• More Important than Homework

    What’s more important than getting homework done?

    The answer to this is your relationship with your child.  The connection you have with your child is more important than their schoolwork, regardless of their age or grade level.  Before you start talking about how competitive the world is or calling me crazy, keep reading.

    First of all, schoolwork is definitely important.  I’d never tell you to stop having your child do homework or to pull them out of school.  However, there’s more to your relationship with your children than getting them to do homework and to study for tests.  There’s a fine line between helping them and encouraging them with their schoolwork, and making school the focus of your relationship to the detriment of everything else.

    I know that there’s a lot of homework to do. And I know you want your child to do a good job, put forth his best effort, and get good grades. There’s nothing wrong with this.  But when it becomes the sole focus of conversations, you’ve become another teacher in your child’s life and not their parent. It can cause a lot of unnecessary strain, tension, and arguing. It also sends the message to your child that the only thing that matters to you is doing well in school. As a part of that lesson, children learn that the way to earn your love is to do well in school.

    Ask these question of yourself: What do you want the focus of your relationship with your child to be? Connection, love, enjoying each other’s company… or homework? What memories do you want your child to carry with them into adulthood? Fighting with you over writing an essay? Or time spent bonding, laughing, talking, and enjoying each others’ company?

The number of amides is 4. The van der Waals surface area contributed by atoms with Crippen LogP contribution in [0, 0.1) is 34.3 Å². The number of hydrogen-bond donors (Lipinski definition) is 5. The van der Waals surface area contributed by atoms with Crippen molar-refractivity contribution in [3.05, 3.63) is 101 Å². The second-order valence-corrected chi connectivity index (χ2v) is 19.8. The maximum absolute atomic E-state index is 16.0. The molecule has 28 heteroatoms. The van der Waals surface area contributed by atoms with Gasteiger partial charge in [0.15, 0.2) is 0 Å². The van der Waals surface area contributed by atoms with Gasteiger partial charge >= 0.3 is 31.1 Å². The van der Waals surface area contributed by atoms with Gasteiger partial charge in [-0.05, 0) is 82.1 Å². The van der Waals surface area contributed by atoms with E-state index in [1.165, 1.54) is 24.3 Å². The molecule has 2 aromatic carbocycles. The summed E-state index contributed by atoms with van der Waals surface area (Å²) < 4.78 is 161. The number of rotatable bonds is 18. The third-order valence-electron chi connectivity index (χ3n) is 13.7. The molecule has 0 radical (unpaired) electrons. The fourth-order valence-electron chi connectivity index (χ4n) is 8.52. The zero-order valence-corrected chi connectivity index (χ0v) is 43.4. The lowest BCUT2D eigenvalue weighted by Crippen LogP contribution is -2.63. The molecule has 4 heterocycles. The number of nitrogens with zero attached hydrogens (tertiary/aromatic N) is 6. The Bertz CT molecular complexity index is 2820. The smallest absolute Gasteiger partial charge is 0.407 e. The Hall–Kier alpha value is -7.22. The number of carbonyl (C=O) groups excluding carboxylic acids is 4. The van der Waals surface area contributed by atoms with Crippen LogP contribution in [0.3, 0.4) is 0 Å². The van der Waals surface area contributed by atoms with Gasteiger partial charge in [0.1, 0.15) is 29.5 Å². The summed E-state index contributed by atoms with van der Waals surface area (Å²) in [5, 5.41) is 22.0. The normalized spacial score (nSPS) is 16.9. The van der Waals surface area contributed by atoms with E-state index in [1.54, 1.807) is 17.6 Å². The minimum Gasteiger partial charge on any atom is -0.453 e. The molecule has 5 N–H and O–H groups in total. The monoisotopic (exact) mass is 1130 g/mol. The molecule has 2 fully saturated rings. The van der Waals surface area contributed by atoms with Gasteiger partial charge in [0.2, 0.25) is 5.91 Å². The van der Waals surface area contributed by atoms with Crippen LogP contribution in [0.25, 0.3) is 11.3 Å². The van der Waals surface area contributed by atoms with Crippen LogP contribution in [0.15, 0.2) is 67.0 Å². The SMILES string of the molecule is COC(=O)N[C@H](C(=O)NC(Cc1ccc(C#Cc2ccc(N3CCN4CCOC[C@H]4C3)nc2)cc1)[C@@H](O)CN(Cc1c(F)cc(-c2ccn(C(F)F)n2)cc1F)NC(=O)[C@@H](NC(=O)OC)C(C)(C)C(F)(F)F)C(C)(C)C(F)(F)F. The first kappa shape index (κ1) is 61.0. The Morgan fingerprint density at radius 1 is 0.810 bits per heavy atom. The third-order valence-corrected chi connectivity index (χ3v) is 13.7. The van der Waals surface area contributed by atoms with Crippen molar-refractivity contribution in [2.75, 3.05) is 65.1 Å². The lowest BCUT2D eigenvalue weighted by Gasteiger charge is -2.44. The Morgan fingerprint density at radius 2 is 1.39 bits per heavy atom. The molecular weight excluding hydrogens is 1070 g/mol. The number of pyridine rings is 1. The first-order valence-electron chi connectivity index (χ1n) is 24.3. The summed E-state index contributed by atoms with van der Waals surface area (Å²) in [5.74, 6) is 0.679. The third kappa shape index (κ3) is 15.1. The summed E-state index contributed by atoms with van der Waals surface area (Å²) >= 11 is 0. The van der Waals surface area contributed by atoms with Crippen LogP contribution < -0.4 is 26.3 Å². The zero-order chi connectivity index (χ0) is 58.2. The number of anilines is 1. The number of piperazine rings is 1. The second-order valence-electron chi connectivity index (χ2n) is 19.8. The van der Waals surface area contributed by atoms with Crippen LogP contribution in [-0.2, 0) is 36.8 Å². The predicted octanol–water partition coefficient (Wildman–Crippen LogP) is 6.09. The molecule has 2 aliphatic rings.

If you’re already in this trap, it’s easy to get out of.  If you find that all your interactions revolve around schoolwork, make a point to talk about other topics. Maybe it’s time to take a break from studying and go do something fun together. My favorite way to think about this is ask yourself what memories you would like to have framed in your family photo album and then spend as much time as you can doing those things. I’m guessing fighting over homework is not one of those things!

    One other important question to think about is who feels the responsibility for getting the work done?  If you find that you are feeling more responsibility for your child’s assignments than they do, maybe it’s time to take a step back.  Yes, your child might get a bad grade, but they will learn from the natural consequences of not doing work. This has to happen at some point! Do you really want to be that parent who lives in your child’s dorm room to make sure they do well in college?

    It’s okay to step back. They will learn from these consequences. They will learn to be responsible and find success.  It feels backwards, but the best thing you can do as a parent is not to make sure your child gets their work done by any means necessary. Instead, the best thing you can do is make your priority building a strong relationship with them, and let them learn responsibility for their own work.

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